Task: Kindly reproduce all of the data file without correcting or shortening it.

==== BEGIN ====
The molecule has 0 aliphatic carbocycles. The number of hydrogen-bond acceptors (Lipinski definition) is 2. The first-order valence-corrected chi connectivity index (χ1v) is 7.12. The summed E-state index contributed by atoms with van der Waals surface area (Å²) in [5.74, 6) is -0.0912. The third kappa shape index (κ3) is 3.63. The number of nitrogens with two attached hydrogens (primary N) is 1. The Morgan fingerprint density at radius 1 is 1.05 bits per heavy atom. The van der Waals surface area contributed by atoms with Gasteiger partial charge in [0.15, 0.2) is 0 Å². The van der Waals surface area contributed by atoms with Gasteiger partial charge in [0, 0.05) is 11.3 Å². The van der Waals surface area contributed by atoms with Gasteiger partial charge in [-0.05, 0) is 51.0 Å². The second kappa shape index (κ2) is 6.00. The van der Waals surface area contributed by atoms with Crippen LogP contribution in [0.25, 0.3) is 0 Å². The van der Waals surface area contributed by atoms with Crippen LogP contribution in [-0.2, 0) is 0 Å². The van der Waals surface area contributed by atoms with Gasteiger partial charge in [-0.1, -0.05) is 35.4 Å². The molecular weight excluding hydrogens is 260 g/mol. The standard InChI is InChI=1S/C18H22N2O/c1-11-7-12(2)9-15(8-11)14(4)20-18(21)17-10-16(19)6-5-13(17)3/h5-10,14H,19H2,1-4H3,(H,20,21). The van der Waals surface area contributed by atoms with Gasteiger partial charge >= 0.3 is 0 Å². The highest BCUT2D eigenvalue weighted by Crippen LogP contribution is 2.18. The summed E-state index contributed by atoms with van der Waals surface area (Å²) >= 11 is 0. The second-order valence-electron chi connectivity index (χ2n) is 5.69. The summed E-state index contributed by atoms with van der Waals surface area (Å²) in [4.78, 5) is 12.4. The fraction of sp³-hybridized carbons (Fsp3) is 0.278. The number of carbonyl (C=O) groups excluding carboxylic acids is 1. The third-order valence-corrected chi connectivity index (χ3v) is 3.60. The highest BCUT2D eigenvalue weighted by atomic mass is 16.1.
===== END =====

The molecule has 0 aliphatic carbocycles. The number of hydrogen-bond acceptors (Lipinski definition) is 2. The first-order valence-corrected chi connectivity index (χ1v) is 7.12. The summed E-state index contributed by atoms with van der Waals surface area (Å²) in [5.74, 6) is -0.0912. The third kappa shape index (κ3) is 3.63. The number of nitrogens with two attached hydrogens (primary N) is 1. The Morgan fingerprint density at radius 1 is 1.05 bits per heavy atom. The van der Waals surface area contributed by atoms with Gasteiger partial charge in [0.15, 0.2) is 0 Å². The van der Waals surface area contributed by atoms with Gasteiger partial charge in [0, 0.05) is 11.3 Å². The van der Waals surface area contributed by atoms with Gasteiger partial charge in [-0.05, 0) is 51.0 Å². The second kappa shape index (κ2) is 6.00. The van der Waals surface area contributed by atoms with Crippen LogP contribution in [0.25, 0.3) is 0 Å². The van der Waals surface area contributed by atoms with Crippen LogP contribution in [-0.2, 0) is 0 Å². The van der Waals surface area contributed by atoms with Gasteiger partial charge in [-0.1, -0.05) is 35.4 Å². The molecular weight excluding hydrogens is 260 g/mol. The standard InChI is InChI=1S/C18H22N2O/c1-11-7-12(2)9-15(8-11)14(4)20-18(21)17-10-16(19)6-5-13(17)3/h5-10,14H,19H2,1-4H3,(H,20,21). The van der Waals surface area contributed by atoms with Gasteiger partial charge >= 0.3 is 0 Å². The highest BCUT2D eigenvalue weighted by Crippen LogP contribution is 2.18. The summed E-state index contributed by atoms with van der Waals surface area (Å²) >= 11 is 0. The second-order valence-electron chi connectivity index (χ2n) is 5.69. The summed E-state index contributed by atoms with van der Waals surface area (Å²) in [4.78, 5) is 12.4. The fraction of sp³-hybridized carbons (Fsp3) is 0.278. The number of carbonyl (C=O) groups excluding carboxylic acids is 1. The third-order valence-corrected chi connectivity index (χ3v) is 3.60. The highest BCUT2D eigenvalue weighted by atomic mass is 16.1.